“You need help, you need a psychiatrist!” a freaked-out Michael Douglas shouts at his lover in a prophetic early scene from the 1987 hit film Fatal Attraction. In response, Glenn Close, who won an Oscar nomination for her role as the deeply troubled Alex Forrest, flashes him a pleading but eerie look—one that scared the pants off millions of movie watchers but also won accolades from mental health experts for its accurate portrayal of the complex nature of mental illness.
In preparing for the role, Close visited a therapist and researched serious psychiatric conditions. But the actress, who in September won an Emmy for her starring role as a cunning, fiercely driven trial attorney on FX TV’s Damages, has a more personal connection with mental illness, which strikes 5 percent of the U.S. population and affects one in four families. In her first public statement on the issue, Close revealed to AARP The Magazine that she has a family member who suffers from bipolar disorder, and another who has schizoaffective disorder. “I’ve seen mental illness firsthand,” she says. “I know there are millions of people affected, and it’s not just the patient who is suffering. It’s everyone around them.”
Two years ago the actress began quietly making donations to Fountain House, a 60-year-old not-for-profit organization headquartered in New York City that she discovered while searching for help for her relatives. Fountain House, the model for 325 facilities around the world, offers its members assistance with jobs, education, and housing and also provides a supportive community. “It’s a place where people with mental illness can go and feel safe and that they’re worth something and have value,” Close says. Several times in the past year, Close has volunteered at the New York City Fountain House—cooking meals, arranging flowers with members, and working the phones to help find places to stay for those who are on the streets.
Her involvement in 2009 will be riskier: in the year ahead Close, 61, will headline a national advertising campaign intended to diminish the stigma of mental illness. The actress will represent the face of the three most common mental health disorders: depression, bipolar disorder, and schizophrenia. “When I first thought about doing this, I wondered if people would think that I was mentally ill,” says Close. “Then I thought, ‘What’s the alternative? Not to do it?’”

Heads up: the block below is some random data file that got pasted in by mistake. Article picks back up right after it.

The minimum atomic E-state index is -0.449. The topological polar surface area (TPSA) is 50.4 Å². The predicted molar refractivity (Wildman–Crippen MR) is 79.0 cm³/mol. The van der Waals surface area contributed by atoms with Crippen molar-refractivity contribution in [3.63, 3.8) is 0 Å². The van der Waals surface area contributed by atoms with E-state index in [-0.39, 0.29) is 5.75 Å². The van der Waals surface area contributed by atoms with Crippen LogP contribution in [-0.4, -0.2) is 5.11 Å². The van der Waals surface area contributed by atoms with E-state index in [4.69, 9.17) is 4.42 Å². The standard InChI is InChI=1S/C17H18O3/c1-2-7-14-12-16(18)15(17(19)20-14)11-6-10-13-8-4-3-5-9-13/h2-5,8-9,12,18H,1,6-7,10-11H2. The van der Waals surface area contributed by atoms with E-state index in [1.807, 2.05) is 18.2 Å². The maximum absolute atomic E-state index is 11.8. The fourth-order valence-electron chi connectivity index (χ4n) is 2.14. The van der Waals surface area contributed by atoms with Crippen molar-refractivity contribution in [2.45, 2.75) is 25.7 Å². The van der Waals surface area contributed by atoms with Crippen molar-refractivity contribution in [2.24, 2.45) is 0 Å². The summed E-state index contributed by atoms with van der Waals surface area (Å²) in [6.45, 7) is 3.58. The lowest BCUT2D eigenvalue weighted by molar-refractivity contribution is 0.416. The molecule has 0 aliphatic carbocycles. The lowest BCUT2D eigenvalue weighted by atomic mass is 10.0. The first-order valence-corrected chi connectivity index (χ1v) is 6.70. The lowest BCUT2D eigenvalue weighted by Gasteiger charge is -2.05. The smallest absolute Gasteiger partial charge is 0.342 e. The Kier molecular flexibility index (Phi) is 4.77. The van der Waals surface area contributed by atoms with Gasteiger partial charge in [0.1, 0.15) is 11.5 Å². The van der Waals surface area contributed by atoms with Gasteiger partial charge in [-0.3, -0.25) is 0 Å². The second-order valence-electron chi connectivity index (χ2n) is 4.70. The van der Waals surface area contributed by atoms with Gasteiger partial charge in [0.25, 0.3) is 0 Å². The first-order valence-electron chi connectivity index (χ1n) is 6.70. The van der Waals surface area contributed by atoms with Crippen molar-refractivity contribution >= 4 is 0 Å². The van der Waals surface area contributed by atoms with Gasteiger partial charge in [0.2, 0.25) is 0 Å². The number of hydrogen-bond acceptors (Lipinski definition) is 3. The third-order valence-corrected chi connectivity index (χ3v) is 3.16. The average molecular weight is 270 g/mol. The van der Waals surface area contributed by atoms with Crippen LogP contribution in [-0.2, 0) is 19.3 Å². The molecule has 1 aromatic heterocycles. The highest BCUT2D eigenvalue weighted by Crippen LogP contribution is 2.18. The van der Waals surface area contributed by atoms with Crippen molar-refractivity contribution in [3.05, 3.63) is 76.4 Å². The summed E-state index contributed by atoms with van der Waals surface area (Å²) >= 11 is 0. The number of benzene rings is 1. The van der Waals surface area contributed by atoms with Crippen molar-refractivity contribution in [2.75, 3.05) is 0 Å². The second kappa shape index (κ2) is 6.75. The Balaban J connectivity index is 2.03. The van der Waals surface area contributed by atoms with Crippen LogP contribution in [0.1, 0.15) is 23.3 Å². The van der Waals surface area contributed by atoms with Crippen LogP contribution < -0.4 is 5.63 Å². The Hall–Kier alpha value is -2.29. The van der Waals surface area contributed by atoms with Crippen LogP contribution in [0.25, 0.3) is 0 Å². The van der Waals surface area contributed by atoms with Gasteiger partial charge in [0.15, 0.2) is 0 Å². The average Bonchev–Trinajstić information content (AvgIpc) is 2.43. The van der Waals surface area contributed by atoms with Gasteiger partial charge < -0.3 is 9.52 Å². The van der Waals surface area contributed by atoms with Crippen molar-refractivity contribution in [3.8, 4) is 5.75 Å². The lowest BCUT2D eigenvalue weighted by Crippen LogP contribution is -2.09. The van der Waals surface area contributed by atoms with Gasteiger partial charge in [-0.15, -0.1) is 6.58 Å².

“She gets nothing from this,” adds Fountain House president Kenn Dudek, “and it is in fact a little dangerous. Everybody knows that if you come out and admit a connection with these illnesses, you risk being thought of as unreliable or dangerous, when in fact most of the mentally ill are not.”
As a child, Close was raised to view challenge as a way of life. In 1960 her father, William, who flew planes during World War II and afterward became a surgeon, moved to what is now the Democratic Republic of Congo with Glenn’s mother, Bettine, and offered his services at the main hospital, eventually becoming the personal physician to dictator Mobutu Sese Seko. He also helped coordinate the country’s response to the first Ebola outbreak before returning to the United States in 1976 to run a medical clinic for low-income residents in rural Wyoming. “I was brought up in a family where doing for others was the natural thing to do,” says Close.
Over the years she has lent her name to several philanthropic causes while winning tributes for her stage and film work. She married twice, had a daughter—Annie, now a junior at Hamilton College—and found love again, last year marrying David Shaw, a biotechnology entrepreneur. The couple recently launched FetchDog, an online retailer of dog supplies, which donates a percentage of each sale to charity. Close brings her own two rescued pups, Jacob Charles (Jake) and William Hamilton (Bill), and an occasional foster dog, almost everywhere she goes, including to the set of the critically acclaimed Damages, where, she says, she is delighting in “proving that a mature woman can be sexy and complex and carry a show.”
“What’s so great about Glenn in this role,” says Michael Nouri, who plays her husband on Damages, “is that she is willing to show the shadow side of human nature, and it’s not a comfortable place to be. She’s got guts.”
“I’m interested in playing characters who might be perceived as monsters,” Close says. “I’m interested in where our common humanity is, what makes that person vulnerable.”
Her sensitivity to human frailty has been heightened from watching her mentally ill relatives struggle with addiction, cope with treatment costs (“One of my family members once had to choose between buying a new coat for her child or visiting her therapist”), and deal with the side effects of their medications. What has troubled Close the most, though, and inspired her decision to get more involved with Fountain House, was witnessing the excruciating isolation they experienced. “There was a big part of me that wanted to get into the trenches,” she says.
Close acknowledges that continued research into better treatments for mental illnesses is important. But erasing the stigma, she says, is the first step. That will lead to better funding and better care. Most important, it will help ease the loneliness her family members and others feel. For that, she says, speaking out on behalf of those who cannot always speak up for themselves is worth any risk.